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From: Calum Grant (calum_at_[hidden])
Date: 2005-10-23 10:14:06

Arkadiy Vertleyb wrote
> "Calum Grant" <calum_at_[hidden]> wrote
> > > Calum, is it possible to see the latest code of your example?
> >
> > Here it is.
> I see...
> A couple of questions:
> 1) You modify counter all the time -- does RML allow to do
> this with the fields on which the table is sorted?

Yes - by using table.update_row() or table.update_where(), the indexes
are automatically updated. That's the whole point of RML - it
uses/updates indexes implicitly. If you decide to index a column, and
no code needs to change.

> 2) When you say :
> select(m_locations,
> m_locations.x>=loc.x-m_cutoff &&
> m_locations.x<=loc.x+m_cutoff &&
> m_locations.y>=loc.y-m_cutoff &&
> m_locations.y<=loc.y+m_cutoff &&
> m_locations.z>=loc.z-m_cutoff &&
> m_locations.z<=loc.z+m_cutoff)
> Do you use any kind of special index for this?

Yes - the TMP query analyser sees that m_locations.z is an indexed
column, and uses that index. If on the other hand x or y were indexed,
that index would be used in preference to z.

If I had implemented user-defined queries, I could write

                     m_locations.x>=loc.x-m_cutoff &&
                     m_locations.x<=loc.x+m_cutoff &&
                     m_locations.y>=loc.y-m_cutoff &&
                     m_locations.y<=loc.y+m_cutoff &&
                     m_locations.z>=loc.z-m_cutoff &&
                     m_locations.z<=loc.z+m_cutoff &&
                query(test_distance(loc)) )

where test_distance would be some user-defined functor to check the
distance more precisely. Even in this scenario, the TMP query analyser
would use m_locations.z as an index. It's not magic, it just uses the
first index is sees.

> In any case this seems to prove that RML does a good job when
> searching on multiple indexes -- you do quite a bit of that.
> Also, inserts/updates are probably very efficient.

Insertion carries the same overheads as Boost.MultiIndex. Update is
possibly more efficient, since nodes can be relocated in a single index
- without needing to destroy/create a new indexed item. This is one of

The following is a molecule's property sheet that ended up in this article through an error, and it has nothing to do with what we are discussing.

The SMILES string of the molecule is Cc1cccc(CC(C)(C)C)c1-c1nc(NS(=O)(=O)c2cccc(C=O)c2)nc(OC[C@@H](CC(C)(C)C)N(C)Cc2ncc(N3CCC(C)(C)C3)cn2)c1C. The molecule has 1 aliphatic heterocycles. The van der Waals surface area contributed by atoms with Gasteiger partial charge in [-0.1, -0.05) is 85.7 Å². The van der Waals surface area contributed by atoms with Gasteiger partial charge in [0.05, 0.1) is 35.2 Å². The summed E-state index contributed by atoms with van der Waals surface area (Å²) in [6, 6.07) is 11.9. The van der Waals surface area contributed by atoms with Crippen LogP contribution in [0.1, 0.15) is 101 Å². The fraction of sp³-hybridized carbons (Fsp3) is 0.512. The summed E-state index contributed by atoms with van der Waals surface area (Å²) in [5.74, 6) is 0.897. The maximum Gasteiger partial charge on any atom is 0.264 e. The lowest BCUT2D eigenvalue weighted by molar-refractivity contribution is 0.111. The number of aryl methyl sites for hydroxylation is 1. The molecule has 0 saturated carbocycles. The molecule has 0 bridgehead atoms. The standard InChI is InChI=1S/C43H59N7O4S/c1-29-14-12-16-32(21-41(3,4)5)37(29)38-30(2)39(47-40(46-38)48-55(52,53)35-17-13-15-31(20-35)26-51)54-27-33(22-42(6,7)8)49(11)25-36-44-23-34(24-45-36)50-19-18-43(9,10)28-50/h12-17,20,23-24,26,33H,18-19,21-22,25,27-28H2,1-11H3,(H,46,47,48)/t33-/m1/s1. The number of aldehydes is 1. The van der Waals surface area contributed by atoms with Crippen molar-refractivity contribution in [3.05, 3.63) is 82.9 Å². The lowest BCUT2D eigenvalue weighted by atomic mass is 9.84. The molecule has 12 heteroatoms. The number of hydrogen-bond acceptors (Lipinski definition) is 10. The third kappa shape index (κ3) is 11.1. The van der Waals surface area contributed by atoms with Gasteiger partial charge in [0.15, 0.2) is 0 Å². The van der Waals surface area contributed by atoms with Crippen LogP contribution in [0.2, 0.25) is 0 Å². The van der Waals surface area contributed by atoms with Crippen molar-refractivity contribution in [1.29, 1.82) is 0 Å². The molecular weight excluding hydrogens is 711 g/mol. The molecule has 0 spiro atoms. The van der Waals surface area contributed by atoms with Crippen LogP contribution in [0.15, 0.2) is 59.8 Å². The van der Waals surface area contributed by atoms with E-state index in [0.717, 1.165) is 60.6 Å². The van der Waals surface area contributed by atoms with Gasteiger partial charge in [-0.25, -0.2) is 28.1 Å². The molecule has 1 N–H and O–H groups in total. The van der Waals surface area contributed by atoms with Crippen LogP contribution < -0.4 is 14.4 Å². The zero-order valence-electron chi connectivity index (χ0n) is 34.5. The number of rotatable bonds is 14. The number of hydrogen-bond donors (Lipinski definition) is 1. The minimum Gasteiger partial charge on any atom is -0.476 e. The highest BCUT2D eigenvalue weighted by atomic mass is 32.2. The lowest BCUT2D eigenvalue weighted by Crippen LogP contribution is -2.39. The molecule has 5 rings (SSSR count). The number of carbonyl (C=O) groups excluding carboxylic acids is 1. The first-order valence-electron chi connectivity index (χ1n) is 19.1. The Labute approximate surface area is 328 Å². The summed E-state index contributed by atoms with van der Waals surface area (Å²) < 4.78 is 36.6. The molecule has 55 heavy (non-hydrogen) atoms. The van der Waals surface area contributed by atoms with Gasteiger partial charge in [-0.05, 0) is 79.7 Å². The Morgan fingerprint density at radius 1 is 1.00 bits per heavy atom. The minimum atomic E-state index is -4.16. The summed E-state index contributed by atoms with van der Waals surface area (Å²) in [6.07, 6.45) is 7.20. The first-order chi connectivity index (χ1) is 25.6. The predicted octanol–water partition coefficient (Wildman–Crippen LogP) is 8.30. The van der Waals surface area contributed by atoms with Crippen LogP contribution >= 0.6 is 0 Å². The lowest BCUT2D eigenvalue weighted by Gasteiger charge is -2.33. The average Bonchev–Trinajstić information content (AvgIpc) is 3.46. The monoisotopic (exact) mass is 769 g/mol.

the inefficiencies of std::set or std::map - if you change the key you
need to allocate a new node.

> But, as I said before, the overall efficiency of this example
> is based on the fact that this is a very smart, custom,
> hand-coded solution (see how you maintain the counter). No
> library would be able to beat its performance using a
> higher-level abstraction (If RTL had a count() operator in
> addition to generic groupby(), we could be much smarter in
> maintaining it during updates).

The RML solution is actually slower because of the incremental updates
to the "neighbours" column. Had they been calculated in one go, then
the query would I suspect run faster.

I would really like to be able to write

      sort( (descending(col<2, 0>()), col<0, Location::name>() ),
        group_by( col<0, Location::id_column>(),
          (locations, locations),
          col<1, Location::x_column>() <= col<0, Location::x_column>() +
m_cutoff &&
          col<1, Location::x_column>() >= col<0, Location::x_column>() -
m_cutoff &&
          col<1, Location::y_column>() <= col<0, Location::y_column>() +
m_cutoff &&
          col<1, Location::y_column>() >= col<0, Location::y_column>() -
m_cutoff &&
          col<1, Location::z_column>() <= col<0, Location::z_column>() +
m_cutoff &&
          col<1, Location::z_column>() >= col<0, Location::z_column>() -
m_cutoff &&
       ), 50),

In order to achieve this, I would need to implement sorting using
multiple columns, group_by(), and query(). And this query would I
suspect run as fast as the original. (Though it would not support
dynamic update).

So the fact that I needed to split my query up is nothing to do with the
fundamental design of RML. It was because some of the functions were
not implemented. I will work towards getting these extra functions
implemented, but I have a long todo-list and it won't happen

> But again, I don't believe this all proves RML is faster than
> RTL, since the coding approaches were so different. I don't
> even know if it's possible to compare the libraries at this
> point, since they have their strong points in different
> areas. RTL's strong point in the ability to build and run
> SQL-like views. This I tried to show in my example. RML
> seems to be very efficient at maintaining and using multiple
> indexes, but, despite its more SQL-like interface, can
> mimique only very simple SQL queries.

You're only saying that because I haven't got around to implementing
group_by and multi-column sorts. These are less commonly used features
that were not a priority to implement. But they would not be difficult.
When RML can implement the entire query in one statement, we can re-run
the tests if you'd like.

Indexed views can give performance improvements in real SQL databases -
but they can also reduce performance. I believe the same phenomenon
might be occurring in your in-memory relational models.

I believe that you would gain a huge performance increase by using
Boost.MultiIndex as your underlying data structure (as opposed to
std::vector), and indexing the columns you require. That is I believe
the fundamental architectural difference between RML and RTL. By
storing the columns pre-indexed, you don't have any extra overhead.

Regards, Calum

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